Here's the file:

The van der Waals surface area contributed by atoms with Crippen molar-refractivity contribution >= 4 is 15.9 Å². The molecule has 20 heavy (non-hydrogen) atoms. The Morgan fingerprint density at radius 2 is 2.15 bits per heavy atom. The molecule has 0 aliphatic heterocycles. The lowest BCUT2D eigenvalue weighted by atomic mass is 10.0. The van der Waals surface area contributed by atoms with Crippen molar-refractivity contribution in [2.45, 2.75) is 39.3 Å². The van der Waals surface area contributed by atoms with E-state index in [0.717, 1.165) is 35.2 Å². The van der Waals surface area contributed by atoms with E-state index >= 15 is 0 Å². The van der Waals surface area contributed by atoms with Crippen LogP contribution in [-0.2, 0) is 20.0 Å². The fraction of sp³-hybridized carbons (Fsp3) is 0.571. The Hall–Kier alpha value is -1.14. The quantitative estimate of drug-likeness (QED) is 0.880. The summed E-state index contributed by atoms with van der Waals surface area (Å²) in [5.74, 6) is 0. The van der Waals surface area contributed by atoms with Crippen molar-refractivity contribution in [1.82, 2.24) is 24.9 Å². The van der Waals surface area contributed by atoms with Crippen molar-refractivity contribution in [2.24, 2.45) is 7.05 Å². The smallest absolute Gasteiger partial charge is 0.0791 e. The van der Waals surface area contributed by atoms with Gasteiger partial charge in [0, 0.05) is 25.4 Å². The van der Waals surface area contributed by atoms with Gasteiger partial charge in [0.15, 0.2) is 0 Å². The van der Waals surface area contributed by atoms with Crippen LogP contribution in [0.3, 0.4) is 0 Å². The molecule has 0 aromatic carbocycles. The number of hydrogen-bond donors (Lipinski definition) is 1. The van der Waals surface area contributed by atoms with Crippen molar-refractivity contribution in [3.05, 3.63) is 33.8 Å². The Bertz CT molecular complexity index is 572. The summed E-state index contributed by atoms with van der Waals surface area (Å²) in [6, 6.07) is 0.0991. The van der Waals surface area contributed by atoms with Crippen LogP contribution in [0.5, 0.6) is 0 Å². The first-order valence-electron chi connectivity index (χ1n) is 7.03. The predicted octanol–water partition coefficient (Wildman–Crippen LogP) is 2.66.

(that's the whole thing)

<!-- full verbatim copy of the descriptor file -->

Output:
The van der Waals surface area contributed by atoms with Crippen molar-refractivity contribution >= 4 is 15.9 Å². The molecule has 20 heavy (non-hydrogen) atoms. The Morgan fingerprint density at radius 2 is 2.15 bits per heavy atom. The molecule has 0 aliphatic heterocycles. The lowest BCUT2D eigenvalue weighted by atomic mass is 10.0. The van der Waals surface area contributed by atoms with Crippen molar-refractivity contribution in [2.45, 2.75) is 39.3 Å². The van der Waals surface area contributed by atoms with E-state index in [0.717, 1.165) is 35.2 Å². The van der Waals surface area contributed by atoms with E-state index >= 15 is 0 Å². The van der Waals surface area contributed by atoms with Crippen LogP contribution in [-0.2, 0) is 20.0 Å². The fraction of sp³-hybridized carbons (Fsp3) is 0.571. The Hall–Kier alpha value is -1.14. The quantitative estimate of drug-likeness (QED) is 0.880. The summed E-state index contributed by atoms with van der Waals surface area (Å²) in [5.74, 6) is 0. The van der Waals surface area contributed by atoms with Crippen molar-refractivity contribution in [1.82, 2.24) is 24.9 Å². The van der Waals surface area contributed by atoms with Crippen molar-refractivity contribution in [2.24, 2.45) is 7.05 Å². The smallest absolute Gasteiger partial charge is 0.0791 e. The van der Waals surface area contributed by atoms with Gasteiger partial charge in [0, 0.05) is 25.4 Å². The van der Waals surface area contributed by atoms with Gasteiger partial charge in [0.15, 0.2) is 0 Å². The van der Waals surface area contributed by atoms with Crippen LogP contribution in [0.3, 0.4) is 0 Å². The molecule has 0 aromatic carbocycles. The number of hydrogen-bond donors (Lipinski definition) is 1. The van der Waals surface area contributed by atoms with Crippen molar-refractivity contribution in [3.05, 3.63) is 33.8 Å². The Bertz CT molecular complexity index is 572. The summed E-state index contributed by atoms with van der Waals surface area (Å²) in [6, 6.07) is 0.0991. The van der Waals surface area contributed by atoms with Crippen LogP contribution in [0.5, 0.6) is 0 Å². The first-order valence-electron chi connectivity index (χ1n) is 7.03. The predicted octanol–water partition coefficient (Wildman–Crippen LogP) is 2.66.